Intro & Overview
Integrating Apps and their Data
This course explores Amazon Cognito and how it can be used to manage authentication and authorization to your apps. We'll start with a general overview of Amazon Cognito and when to use it. Then we move on to user pools and identity pools. We round off the course by looking at how Amazon Cognito can be integrated with mobile and web apps and how to sync your app's user data across various platforms.
- Create your own authentication mechanisms using Amazon Cognito
- Create your own customized UI for user sign in
- Create a secure user directory for all your applications and users
This course is intended for anyone who is trying to understand what mechanisms are available for user authentication within AWS and specifically, those who want to use third-party identity providers, such as Apple, Facebook, Google, and Amazon.
- A decent understanding of cloud computing and cloud architectures, specifically with Amazon Web Services
- Familiarity with basic security terminology, IAM, user authentication, and federation
- It is helpful to know about Active Directory and other AD type services
The Amazon Cognito Identity pools - also known as Federated Identities, Helps to provide temporary access AWS Credentials for your users or guests that need access to AWS services.
Identity pools can work in tandem with Amazon Cognito user pools, allowing your users to operate and access whatever specific feature they need from AWS.
Additionally, just like with User pools, you can federate with public providers such as Amazon, Facebook, and Google.
The Identity pools help to define two types of identities - Authenticated identities and unauthenticated identities.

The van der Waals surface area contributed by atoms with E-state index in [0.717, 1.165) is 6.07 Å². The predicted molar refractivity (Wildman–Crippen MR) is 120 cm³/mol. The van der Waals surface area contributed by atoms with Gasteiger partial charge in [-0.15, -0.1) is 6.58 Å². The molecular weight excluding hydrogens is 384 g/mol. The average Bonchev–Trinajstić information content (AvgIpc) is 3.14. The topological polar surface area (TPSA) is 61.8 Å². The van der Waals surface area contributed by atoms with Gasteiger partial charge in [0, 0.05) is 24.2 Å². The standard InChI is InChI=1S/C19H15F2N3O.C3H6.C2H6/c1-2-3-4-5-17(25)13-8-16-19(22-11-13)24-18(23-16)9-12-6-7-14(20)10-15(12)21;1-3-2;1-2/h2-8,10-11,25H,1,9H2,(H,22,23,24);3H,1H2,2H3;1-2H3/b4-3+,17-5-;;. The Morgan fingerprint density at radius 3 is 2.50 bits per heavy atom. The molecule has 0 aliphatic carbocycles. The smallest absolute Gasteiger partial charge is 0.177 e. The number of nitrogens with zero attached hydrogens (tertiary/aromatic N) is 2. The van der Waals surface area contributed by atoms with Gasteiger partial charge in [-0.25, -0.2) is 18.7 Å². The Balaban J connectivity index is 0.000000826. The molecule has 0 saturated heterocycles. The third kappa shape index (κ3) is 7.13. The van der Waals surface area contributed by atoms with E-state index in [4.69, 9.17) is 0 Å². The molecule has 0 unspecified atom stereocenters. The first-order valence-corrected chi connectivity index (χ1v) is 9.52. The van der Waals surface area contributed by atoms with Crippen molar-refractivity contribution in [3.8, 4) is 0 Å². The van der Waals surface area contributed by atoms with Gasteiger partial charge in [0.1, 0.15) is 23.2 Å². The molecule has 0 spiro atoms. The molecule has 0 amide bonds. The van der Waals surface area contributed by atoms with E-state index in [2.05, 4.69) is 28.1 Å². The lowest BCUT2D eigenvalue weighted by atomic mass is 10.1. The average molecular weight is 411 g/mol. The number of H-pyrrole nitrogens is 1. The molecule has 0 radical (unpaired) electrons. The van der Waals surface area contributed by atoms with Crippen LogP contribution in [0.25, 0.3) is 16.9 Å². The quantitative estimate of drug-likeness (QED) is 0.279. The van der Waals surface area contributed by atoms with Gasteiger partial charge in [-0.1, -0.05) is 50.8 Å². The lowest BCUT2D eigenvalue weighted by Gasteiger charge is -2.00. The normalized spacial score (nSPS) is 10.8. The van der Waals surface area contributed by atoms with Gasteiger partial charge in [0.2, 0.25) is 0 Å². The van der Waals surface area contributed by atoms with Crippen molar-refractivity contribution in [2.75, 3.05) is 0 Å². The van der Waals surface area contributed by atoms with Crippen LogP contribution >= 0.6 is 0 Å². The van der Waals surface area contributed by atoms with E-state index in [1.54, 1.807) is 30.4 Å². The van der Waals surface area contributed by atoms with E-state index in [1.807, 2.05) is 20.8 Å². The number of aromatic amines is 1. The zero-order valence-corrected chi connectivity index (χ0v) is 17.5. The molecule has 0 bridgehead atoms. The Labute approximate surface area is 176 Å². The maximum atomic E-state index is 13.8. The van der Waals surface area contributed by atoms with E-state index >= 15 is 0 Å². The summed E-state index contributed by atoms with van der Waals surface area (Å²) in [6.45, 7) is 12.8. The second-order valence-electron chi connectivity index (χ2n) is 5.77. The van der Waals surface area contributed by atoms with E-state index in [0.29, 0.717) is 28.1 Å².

Each identity within your identity pool has to be in one of these two states.
To gain the authenticated state, a user must be authenticated by a public login provider. This can be your Amazon Cognito user pool from early, or can also be any of those other public ID providers like Amazon, Apple, Facebook, Google, SAML, and even an Open ID connect provider.
You can also have Unauthenticated identities. This can be useful for a number of reasons, but the primary ones might be for allowing users to see various AWS resources before they are completely logged in. Giving them some visibility into dashboards for example - so they could at a glance see if something was wrong.
You can also use Unauthenticated identities to act as a sort of guest pass for when you want people to have some access to basic services and later prompting them to sign in or sign up.
Each type of identity has a role that goes along with it. Roles have policies attached to them, that set the permissions for what that user is allowed to do within AWS. Roles help to define boundaries and allow you to explicitly state what an authenticated or unauthorized user can, and can not, modify or even see.
If you need a refresher on roles beyond what I’ve just described, please take a look over here for an in-depth look at this feature:
The big thing I want you to think about when differentiating between Identity pools and User pools is that Identity pools are used for authentication and access control ( specifically for AWS services). While user pools are designed for sign-up and sign-in type operations.
William Meadows is a passionately curious human currently living in the Bay Area in California. His career has included working with lasers, teaching teenagers how to code, and creating classes about cloud technology that are taught all over the world. His dedication to completing goals and helping others is what brings meaning to his life. In his free time, he enjoys reading Reddit, playing video games, and writing books.